2016 INDIAN SCOUT SIXTY – FIRST RIDE REVIEW

You’ve likely heard that the Indian Scout is an awesome motorcycle that provides a great riding experience on a great cruiser platform at a great price. But if that’s true, is a detuned version that’s missing 134 cc (8 cubic inches), a gear, and weighs 4 pounds more and costs $2,300 less, a good value or a false economy?

Putting this bike’s first-look evaluation into just one sentence: The Scout Sixty isn’t missing a damn thing that takes away from the impressive riding experience of the Scout, and its $2,300 lower price should be looked at as simply a significant added feature. The result is, buyers will feel as though they’re getting more, not less. Plus, is there any bike in the Scout Sixty’s price-niche-displacement class with comparable performance, quality, and cost?

2016 Indian Scout Sixty on-road action

No size of Scout is a performance motorcycle, so hard numbers don’t even much matter; if a rider is regularly riding a Scout Sixty to redline, it’s the wrong bike. What does matter is feel, comfort, cool factor, and that this bike goes fast enough for fun—over 100 mph—and carries two people up a steep hill in any gear. We’re so spoiled with great bikes these days that one can forget that 65 pound-feet of torque and 78 claimed hp is nothing to pout about.

Going through the list of actual difference between daddy Scout and the Scout Sixty: The Sixty’s engine covers, wheels, air cleaner and horn have more black; the Sixty has no logo plate on the front of the bike; its frame is black instead of charcoal, the seat is vinyl (but there’s a leather option); one gear is missing, the steel-sleeved bores are smaller, and there’s altered mapping, weight and price. That’s it. Basically every single Scout option offered by Indian fits the Sixty.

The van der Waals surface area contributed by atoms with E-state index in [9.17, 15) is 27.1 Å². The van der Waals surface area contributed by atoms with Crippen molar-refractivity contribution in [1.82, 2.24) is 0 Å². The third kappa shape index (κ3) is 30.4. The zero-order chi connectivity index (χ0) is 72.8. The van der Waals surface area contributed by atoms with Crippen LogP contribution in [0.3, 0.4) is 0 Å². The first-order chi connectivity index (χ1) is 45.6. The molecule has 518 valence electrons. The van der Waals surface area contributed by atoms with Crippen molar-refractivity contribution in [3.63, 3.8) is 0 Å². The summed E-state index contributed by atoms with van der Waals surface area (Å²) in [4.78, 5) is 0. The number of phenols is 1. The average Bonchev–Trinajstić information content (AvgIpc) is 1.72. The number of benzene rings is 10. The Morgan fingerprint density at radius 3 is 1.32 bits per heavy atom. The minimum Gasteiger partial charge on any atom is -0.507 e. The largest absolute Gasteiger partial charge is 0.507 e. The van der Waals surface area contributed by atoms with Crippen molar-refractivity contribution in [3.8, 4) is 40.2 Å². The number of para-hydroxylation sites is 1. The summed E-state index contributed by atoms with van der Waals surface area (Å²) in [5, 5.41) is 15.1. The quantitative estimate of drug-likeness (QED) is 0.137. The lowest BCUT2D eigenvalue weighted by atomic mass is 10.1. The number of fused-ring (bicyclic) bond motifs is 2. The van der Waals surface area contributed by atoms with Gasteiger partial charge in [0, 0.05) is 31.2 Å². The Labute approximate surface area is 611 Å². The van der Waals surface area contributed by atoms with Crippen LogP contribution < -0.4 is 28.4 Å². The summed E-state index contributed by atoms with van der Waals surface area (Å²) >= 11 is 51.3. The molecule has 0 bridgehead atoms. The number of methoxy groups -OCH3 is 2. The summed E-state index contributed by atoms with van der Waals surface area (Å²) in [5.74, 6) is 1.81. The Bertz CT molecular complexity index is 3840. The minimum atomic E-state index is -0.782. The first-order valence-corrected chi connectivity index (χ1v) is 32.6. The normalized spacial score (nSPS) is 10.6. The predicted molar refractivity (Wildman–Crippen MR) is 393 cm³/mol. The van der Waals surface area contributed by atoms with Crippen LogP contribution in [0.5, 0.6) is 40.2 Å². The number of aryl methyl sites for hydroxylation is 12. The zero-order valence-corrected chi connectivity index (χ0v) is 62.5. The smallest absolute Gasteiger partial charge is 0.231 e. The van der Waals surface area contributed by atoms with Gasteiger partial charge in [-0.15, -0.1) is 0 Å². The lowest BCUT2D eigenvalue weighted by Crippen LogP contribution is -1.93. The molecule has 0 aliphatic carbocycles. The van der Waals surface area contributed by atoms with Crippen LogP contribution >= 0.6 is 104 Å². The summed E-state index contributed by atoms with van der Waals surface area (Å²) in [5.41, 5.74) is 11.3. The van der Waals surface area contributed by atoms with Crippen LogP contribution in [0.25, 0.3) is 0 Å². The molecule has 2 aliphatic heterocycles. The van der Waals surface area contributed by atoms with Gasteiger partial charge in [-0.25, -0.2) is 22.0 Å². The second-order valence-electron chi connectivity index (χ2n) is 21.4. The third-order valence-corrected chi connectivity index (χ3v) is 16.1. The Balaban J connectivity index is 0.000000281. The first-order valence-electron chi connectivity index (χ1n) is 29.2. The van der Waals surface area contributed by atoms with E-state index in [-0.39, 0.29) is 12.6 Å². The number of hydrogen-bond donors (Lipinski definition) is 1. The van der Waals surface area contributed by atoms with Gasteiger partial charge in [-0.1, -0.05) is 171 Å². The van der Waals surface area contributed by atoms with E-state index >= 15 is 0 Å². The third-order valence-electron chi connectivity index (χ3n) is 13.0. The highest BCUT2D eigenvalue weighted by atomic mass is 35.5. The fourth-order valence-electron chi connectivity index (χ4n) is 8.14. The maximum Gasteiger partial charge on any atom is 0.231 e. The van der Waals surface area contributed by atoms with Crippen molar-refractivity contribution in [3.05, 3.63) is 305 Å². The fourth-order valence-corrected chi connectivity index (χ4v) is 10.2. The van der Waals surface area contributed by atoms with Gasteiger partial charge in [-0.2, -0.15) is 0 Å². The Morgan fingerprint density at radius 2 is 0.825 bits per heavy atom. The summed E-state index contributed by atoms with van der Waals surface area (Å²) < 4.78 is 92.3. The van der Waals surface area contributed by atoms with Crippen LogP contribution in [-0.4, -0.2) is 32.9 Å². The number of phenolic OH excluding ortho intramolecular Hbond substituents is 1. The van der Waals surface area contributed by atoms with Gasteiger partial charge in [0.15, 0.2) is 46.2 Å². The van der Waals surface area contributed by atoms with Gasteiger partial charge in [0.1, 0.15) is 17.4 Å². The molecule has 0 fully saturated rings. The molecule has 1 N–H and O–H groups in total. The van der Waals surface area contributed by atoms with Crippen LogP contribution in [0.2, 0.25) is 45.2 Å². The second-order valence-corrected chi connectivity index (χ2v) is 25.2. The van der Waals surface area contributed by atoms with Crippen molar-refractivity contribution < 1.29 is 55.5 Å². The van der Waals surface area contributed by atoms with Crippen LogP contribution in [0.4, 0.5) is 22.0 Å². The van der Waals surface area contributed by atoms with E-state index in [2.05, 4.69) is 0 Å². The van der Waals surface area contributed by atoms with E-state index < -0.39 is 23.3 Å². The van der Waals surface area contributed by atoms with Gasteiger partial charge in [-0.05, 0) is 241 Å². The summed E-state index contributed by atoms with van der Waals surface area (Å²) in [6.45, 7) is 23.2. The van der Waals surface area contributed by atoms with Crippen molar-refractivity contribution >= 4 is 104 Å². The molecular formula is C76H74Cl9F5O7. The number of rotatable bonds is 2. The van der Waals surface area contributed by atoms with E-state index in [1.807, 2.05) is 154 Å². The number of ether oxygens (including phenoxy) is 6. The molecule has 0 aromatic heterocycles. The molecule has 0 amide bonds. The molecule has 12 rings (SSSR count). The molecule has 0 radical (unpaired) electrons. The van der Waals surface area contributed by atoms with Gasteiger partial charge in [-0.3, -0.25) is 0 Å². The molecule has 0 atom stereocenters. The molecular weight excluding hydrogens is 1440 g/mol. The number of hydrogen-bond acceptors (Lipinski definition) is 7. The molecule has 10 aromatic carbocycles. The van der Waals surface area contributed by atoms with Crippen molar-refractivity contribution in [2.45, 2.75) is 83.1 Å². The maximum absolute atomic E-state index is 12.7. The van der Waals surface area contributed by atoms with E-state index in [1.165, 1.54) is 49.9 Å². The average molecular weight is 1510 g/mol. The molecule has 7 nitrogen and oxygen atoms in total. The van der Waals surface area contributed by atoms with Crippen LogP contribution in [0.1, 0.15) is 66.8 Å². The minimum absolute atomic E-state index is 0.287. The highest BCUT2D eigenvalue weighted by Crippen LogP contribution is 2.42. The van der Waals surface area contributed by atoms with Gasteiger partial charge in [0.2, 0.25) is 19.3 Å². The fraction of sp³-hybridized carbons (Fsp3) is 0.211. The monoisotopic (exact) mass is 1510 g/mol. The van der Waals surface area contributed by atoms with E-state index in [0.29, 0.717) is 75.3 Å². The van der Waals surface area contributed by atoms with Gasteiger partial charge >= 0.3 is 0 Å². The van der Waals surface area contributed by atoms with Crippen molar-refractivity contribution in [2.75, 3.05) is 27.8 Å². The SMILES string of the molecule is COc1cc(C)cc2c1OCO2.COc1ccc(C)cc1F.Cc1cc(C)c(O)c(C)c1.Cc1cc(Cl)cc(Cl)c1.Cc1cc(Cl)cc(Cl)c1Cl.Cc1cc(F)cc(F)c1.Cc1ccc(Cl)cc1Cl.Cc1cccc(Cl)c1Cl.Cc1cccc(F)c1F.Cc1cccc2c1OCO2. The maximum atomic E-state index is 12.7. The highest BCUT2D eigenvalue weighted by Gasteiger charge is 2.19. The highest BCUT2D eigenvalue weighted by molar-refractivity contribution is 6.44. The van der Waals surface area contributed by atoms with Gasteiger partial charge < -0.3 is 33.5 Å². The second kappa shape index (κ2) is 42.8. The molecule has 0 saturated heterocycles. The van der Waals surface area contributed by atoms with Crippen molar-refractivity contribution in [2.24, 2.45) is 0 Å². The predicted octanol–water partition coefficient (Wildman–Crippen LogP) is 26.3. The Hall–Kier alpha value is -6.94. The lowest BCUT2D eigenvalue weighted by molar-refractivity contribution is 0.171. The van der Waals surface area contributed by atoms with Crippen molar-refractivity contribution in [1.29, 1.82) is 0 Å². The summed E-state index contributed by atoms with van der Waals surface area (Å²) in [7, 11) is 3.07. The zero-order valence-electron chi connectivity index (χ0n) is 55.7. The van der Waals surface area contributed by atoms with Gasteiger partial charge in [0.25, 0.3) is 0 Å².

2016 Indian Scout Sixty static side view

In detail, the Sixty has the same ECU hardware, but different programing. If the exhaust is updated to Indian’s stage 2 the ECU requires a security code to be reflashed. The 4 lbs. of added weight to the claimed 542 lbs. dry is said to be the result of thicker-walled cylinder sleeves. The smaller bore is alone the 134cc difference—down from 1133 to 999—with the stroke unchanged for a bore and stroke of 93 x 73.6 mm. Yes, the engine is actually 61 cubic inches, not 60; write that one off to the naming department. All else is claimed to be the same, down to the 60mm throttle body, which is not the reason for the bike’s name.

The Scout Sixty has a five-speed gearbox, but sixth isn’t missing. Fifth gear is missing and all other gear ratios are identical, with the Sixty’s fifth matching the big Scouts sixth. This should result in the same engine feel, but it seems to have a bit more vibration. At an indicated 70 mph the engine is spinning at 3,700 rpm, and the ride is smooth. But when you get up into engine speeds above 5,400 the Sixty has quite a bit of engine vibration, which on first impression seems unlike its older sibling. A back-to-back ride might be required to suss this out.

[“source-cycleworld”]